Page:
A former Goldman Sachs employee stole confidential information from the Wall Street powerhouse, USA TODAY reports.» Read More
Blackstone Group's much-awaited initial public offering is set for the week of June 25, underwriters said.
The Bush administration rejected a Securities and Exchange Commission recommendation in a key Supreme Court case and did not support shareholders suing Wall Street banks for damages over Enron's collapse.
U.S. securities regulators are planning to fine Nortel Networks up to $100 million for accounting fraud, Bloomberg reported on its Web site on Friday.
IBM misled investors by overestimating the impact of stock-based compensation expenses on quarterly earnings in 2005, the U.S. Securities and Exchange Commission said.
There is a multibillion-dollar gap between what public companies book as expenses for their executives' stock options and what they report to the IRS under two different sets of rules, according to Senate investigators and a key senator who is seeking to change the reporting system.
In court documents filed in New York, the SEC alleged that Barclays and Steven Landzberg, the former head proprietary trader for Barclays' U.S. distressed debt desk, illegally traded millions of dollars of bond securities between March 2002 and September 2003.
The U.S. securities regulator is probing whether two Dow Chemical executives engaged in unauthorized talks to sell the company, according to a source close to the matter.
General Motors said that U.S. government officials have requested documents relating to its accounting of derivatives and said its exposure to bankrupt auto parts maker Delphi was probably $7 billion.
Hewlett-Packard should have disclosed the reason one of its directors resigned in the midst of the company's boardroom spying scandal last year, federal regulators said Wednesday.
The U.S. Securities and Exchange Commission approved new guidance to help companies comply with what critics say is a burdensome and costly provision of the Sarbanes-Oxley corporate reform law.
The effort to require hedge funds to register just doesn't die. After the court struck down the Securities and Exchange Commission's mandate to require registration, Sen. Charles Grassley picked up the torch. But Senator, consider the comments of the US Attorney for the State of Connecticut.
Two funds are leading a charge to overturn the rules that require them to file quarterly holdings information, maintaining that such disclosures are trade secrets.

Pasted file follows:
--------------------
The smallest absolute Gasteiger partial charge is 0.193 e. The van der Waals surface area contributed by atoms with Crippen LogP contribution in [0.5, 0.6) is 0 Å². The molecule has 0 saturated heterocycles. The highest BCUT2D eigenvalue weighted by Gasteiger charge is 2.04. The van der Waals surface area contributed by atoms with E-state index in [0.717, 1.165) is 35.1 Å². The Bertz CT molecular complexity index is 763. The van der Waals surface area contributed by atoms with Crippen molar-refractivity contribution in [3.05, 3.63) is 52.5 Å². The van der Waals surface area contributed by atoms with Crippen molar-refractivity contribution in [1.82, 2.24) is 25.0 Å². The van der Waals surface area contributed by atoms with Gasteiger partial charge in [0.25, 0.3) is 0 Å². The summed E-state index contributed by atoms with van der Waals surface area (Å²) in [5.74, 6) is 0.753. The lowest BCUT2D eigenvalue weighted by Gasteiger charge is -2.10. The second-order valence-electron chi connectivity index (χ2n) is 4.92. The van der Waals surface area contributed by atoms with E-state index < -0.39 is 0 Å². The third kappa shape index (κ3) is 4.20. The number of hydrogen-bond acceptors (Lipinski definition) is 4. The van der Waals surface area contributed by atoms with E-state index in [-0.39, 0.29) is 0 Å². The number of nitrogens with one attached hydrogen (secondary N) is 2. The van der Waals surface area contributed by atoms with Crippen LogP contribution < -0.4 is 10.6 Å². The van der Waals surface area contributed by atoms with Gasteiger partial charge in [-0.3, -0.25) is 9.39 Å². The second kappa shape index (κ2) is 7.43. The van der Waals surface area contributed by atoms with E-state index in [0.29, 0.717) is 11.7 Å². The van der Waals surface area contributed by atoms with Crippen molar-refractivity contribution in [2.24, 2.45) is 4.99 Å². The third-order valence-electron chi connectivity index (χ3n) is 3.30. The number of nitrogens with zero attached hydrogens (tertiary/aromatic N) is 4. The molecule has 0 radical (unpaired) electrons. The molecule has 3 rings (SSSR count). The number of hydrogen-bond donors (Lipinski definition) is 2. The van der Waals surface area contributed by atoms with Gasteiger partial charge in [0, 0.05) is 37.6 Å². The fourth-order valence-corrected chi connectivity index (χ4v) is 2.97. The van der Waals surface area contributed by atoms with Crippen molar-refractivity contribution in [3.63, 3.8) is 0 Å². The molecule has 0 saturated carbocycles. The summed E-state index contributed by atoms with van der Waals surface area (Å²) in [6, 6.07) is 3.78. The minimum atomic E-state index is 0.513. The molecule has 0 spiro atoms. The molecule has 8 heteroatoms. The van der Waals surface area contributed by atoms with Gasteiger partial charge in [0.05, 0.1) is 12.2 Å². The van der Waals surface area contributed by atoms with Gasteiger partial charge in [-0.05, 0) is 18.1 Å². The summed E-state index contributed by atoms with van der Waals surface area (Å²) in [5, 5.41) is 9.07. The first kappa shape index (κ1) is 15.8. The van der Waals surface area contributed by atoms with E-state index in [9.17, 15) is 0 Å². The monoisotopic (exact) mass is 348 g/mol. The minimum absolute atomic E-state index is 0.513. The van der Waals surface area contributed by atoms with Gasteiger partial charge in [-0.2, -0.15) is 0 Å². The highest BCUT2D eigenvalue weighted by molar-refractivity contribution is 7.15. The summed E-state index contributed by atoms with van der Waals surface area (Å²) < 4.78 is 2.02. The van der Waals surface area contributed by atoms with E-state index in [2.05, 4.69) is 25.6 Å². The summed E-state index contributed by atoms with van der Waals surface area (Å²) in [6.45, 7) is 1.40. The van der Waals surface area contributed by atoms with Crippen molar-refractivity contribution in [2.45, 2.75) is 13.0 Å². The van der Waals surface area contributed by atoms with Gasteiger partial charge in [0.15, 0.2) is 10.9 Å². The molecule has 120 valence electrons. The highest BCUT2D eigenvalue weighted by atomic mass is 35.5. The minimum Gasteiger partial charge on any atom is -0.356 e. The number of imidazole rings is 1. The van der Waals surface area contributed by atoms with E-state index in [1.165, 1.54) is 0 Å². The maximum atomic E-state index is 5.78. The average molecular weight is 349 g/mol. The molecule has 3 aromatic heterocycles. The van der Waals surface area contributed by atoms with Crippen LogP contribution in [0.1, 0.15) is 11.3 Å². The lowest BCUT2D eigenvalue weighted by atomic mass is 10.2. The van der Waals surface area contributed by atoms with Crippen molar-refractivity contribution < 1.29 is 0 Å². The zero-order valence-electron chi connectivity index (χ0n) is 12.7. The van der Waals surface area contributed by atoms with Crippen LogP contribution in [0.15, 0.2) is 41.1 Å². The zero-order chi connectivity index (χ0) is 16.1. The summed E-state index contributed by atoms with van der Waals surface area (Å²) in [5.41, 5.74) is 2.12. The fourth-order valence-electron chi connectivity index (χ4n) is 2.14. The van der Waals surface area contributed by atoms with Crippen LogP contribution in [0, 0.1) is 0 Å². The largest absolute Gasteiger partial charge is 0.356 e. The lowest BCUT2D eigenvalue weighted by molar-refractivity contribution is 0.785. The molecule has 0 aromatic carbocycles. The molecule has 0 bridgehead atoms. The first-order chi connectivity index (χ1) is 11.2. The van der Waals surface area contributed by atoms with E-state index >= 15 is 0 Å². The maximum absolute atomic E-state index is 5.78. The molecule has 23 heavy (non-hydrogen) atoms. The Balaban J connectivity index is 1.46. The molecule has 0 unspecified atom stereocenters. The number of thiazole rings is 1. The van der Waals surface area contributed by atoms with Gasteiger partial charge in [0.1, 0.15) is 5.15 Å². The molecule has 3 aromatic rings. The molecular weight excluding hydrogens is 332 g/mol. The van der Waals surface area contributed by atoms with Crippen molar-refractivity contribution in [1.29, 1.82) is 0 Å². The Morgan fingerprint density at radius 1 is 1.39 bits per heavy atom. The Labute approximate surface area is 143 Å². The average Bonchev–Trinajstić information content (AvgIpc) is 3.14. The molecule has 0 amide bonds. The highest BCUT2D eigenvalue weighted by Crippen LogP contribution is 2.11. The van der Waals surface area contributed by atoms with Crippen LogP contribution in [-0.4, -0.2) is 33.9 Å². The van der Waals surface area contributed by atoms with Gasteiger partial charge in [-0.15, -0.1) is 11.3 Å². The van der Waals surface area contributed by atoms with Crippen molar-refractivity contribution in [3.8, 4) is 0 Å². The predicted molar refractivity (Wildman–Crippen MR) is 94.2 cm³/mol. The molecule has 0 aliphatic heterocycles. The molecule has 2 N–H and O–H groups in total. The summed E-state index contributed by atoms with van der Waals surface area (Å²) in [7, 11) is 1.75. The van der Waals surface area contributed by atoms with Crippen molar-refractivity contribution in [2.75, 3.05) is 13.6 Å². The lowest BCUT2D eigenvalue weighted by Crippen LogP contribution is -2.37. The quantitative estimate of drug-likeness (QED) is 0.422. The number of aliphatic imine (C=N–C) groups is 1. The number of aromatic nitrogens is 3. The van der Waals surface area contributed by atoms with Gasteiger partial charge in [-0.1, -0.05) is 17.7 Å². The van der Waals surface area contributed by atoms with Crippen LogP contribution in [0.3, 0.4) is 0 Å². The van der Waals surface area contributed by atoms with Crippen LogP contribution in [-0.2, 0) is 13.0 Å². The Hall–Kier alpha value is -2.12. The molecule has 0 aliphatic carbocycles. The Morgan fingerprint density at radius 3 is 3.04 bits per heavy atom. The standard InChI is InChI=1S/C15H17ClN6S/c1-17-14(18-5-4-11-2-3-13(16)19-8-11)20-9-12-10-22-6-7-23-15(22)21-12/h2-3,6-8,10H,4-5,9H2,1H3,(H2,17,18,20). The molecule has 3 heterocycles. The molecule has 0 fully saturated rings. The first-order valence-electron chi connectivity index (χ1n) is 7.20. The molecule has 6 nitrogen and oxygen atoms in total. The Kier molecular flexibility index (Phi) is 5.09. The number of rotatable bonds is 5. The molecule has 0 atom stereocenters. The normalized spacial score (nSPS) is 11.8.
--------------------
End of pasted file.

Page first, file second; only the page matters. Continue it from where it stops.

Securities and Exchange Commission Chairman Christopher Cox said he has ordered the creation of a new office that will work full-time to return funds to investors harmed by stock fraud.
Apple's annual shareholder meeting was short on news, but long on drama with several investors grilling the Apple directors who did show up with questions about the stock options backdating scandal.Apple's entire directors' slate was re-elected, as expected. None of the shareholder resolutions passed, as expected.The fireworks and interesting nuggets came during the shareholder question-and-answer session.This is the first paragraph/short story.
Thursday of this week will be an unusual day for the world of tech. Both Apple and Google will each hold their annual shareholders meetings within ten miles and a few hours of each other. Tech's top two names will speak directly to their shareholders, yet the meetings may have decidedly different tones.
U.S. regulators accused a husband and wife in Hong Kong of insider trading stemming from their purchases of Dow Jones shares prior to News Corp.'s $5 billion takeover bid.
The U.S. Securities and Exchange Commission on Thursday charged a Wall Street investment banker with leaking confidential information about pending merger agreements, including a deal involving Texas utility giant TXU Corp.
Beazer Homes USA said the U.S. SEC is conducting an informal inquiry to determine if the company or its employees had violated securities laws.
A.G. Edwards agreed to pay $3.86 million to settle charges that the firm failed to supervise brokers engaged in market timing of mutual funds, the U.S. Securities and Exchange Commission said.
So, as expected, Bristol-Myers Squibb posted its SEC filing with the employment terms for new CEO Jim Cornelius last Friday evening. On a conference call with reporters on Thursday, The New York Times' Stephanie Saul asked Chairman Jim Robinson if the drug company would continue paying $25,000 a month for Cornelius' Manhattan pad. He responded by saying that the terms of his employment would be disclosed in the SEC filing the following day but added, "I think you'll be pleased."